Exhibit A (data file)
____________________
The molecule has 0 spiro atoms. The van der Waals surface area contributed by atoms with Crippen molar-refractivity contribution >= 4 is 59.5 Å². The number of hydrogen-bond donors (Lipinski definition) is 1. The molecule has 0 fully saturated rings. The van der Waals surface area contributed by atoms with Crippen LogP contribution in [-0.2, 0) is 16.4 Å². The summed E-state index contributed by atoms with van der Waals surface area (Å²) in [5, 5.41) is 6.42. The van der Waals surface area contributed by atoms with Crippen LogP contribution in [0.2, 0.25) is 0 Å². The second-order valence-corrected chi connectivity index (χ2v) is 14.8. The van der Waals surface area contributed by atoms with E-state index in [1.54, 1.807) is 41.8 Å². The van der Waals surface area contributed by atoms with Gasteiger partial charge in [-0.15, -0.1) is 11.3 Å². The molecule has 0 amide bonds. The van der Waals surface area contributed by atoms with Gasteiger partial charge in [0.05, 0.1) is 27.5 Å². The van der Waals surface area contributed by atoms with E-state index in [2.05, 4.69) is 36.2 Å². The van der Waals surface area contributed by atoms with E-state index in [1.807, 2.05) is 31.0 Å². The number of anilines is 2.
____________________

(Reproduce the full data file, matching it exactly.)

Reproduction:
The molecule has 0 spiro atoms. The van der Waals surface area contributed by atoms with Crippen molar-refractivity contribution >= 4 is 59.5 Å². The number of hydrogen-bond donors (Lipinski definition) is 1. The molecule has 0 fully saturated rings. The van der Waals surface area contributed by atoms with Crippen LogP contribution in [-0.2, 0) is 16.4 Å². The summed E-state index contributed by atoms with van der Waals surface area (Å²) in [5, 5.41) is 6.42. The van der Waals surface area contributed by atoms with Crippen LogP contribution in [0.2, 0.25) is 0 Å². The second-order valence-corrected chi connectivity index (χ2v) is 14.8. The van der Waals surface area contributed by atoms with E-state index in [1.54, 1.807) is 41.8 Å². The van der Waals surface area contributed by atoms with Gasteiger partial charge in [-0.15, -0.1) is 11.3 Å². The molecule has 0 amide bonds. The van der Waals surface area contributed by atoms with Gasteiger partial charge in [0.05, 0.1) is 27.5 Å². The van der Waals surface area contributed by atoms with E-state index in [2.05, 4.69) is 36.2 Å². The van der Waals surface area contributed by atoms with E-state index in [1.807, 2.05) is 31.0 Å². The number of anilines is 2.